Ian Book And Chris Finke Finding Their Games For Notre Dame

Is it a case of better late than never?

The last couple of games for Notre Dame have offered glimpses into what Irish fans thought they’d see from the two skill position captains all season. The connection between Ian Book and Chris Finke was considered one of the sure things heading into the 2019 season, with Book’s accuracy short and Finke’s ability to find holes in the secondary. Finke’s game took off once Book entered the lineup last season, and with a full offseason together, the assumption was the whole operation would move to the next level. It was a nice thought, but it wasn’t the reality.

Through the first five games, Finke had just ten receptions, never reaching more than 57 yards and a single touchdown against New Mexico. Whatever was there last season, it wasn’t there early, and it was hurting the offense. Things needed to get better, for both Book and Finke. Fortunately for both of them, it appears they have turned the corner.

Ian Book Making Strides

So much has been discussed and written about the struggles of Book from last season to this season, it doesn’t need to be gotten into in-depth. There has been a drop in play, as everyone knows. But, the last couple of weeks have featured the type of game we thought we thought we’d see all along, with Book looking more comfortable in the pocket and zipping the types of passes we saw so often last season. This is obviously the best type of news for the team this season and beyond. When Book is patient in the pocket, picking out receivers, and delivering accurate passes, it’s what makes this offense formidable.

Book showed it on a couple of occasions on the first drive, including one on third and 10. Duke sends four, Book patiently climbs the pocket and waits for Finke to clear a defender across the middle, and delivers a bullet behind him so he doesn’t run into the defender coming to make the play. Excellent stuff.

Earlier in the season, this might have been a dump off to Kmet or an attempted scramble by Book. He makes the correct read and then makes an accurate throw, on third and long. A couple plays later he hit Finke on a similar play across the middle for a touchdown, giving Notre Dame the fast start they needed and setting the tone for the rest of the game.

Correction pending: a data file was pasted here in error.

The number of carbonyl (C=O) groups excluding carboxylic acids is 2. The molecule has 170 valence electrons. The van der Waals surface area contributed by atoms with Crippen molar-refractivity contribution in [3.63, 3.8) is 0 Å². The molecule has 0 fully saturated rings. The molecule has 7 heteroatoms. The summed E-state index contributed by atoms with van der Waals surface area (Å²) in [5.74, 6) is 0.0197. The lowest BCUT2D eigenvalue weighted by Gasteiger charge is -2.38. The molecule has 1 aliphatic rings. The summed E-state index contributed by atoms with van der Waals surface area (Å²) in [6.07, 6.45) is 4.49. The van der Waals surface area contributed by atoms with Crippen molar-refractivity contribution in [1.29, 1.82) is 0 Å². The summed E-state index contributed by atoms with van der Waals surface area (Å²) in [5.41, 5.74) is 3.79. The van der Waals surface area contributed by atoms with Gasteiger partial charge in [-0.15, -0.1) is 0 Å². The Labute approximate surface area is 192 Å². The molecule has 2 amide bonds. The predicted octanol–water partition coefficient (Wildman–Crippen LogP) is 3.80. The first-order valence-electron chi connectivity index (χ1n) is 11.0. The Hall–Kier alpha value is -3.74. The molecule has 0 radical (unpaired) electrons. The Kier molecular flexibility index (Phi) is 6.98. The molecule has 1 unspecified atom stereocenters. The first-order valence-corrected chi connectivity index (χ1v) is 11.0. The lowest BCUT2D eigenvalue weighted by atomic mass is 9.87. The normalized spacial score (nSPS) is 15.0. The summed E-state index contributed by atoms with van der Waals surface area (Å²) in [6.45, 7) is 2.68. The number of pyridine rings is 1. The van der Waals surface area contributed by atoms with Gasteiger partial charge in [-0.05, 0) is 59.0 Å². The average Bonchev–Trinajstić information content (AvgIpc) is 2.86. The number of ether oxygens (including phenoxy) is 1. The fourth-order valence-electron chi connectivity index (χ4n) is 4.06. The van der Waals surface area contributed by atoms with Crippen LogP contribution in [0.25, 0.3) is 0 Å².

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Given the way Notre Dame’s defense has been playing, if this is the level of play we are going to see from Book for the remainder of the year, the Irish will be a tough beat.

Chris Finke Back to Doing Chris Finke Stuff

The drop in Finke’s game to start the season was as baffling as Book’s, although it’s probably no coincidence that as Book has gotten better, so has Finke. The strength of Finke is not only his ability to find creases in the defense, but as a punt returner when he’s given space he can also maneuver around the defense for huge plays as we saw on the play that got wiped out by a (shaky) holding penalty that likely would have paved the way for Notre Dame to go up 28-0.

In the last two games, Finke has ten catches for 100 yards and two scores, as well as this 78-yard catch and run that obviously isn’t accounted for stats wise. He also had an excellent punt return late in the game that nearly went to the house where he bobbed and weaved through the defense.

Opening Up The Offense

Ian Book finding his groove with Finke again is good for the obvious reason that it gives him another receiving option that he trusts and who is comfortable working over the middle, an area of the field where Book felt comfort last season. The more effective weapons you have, the better.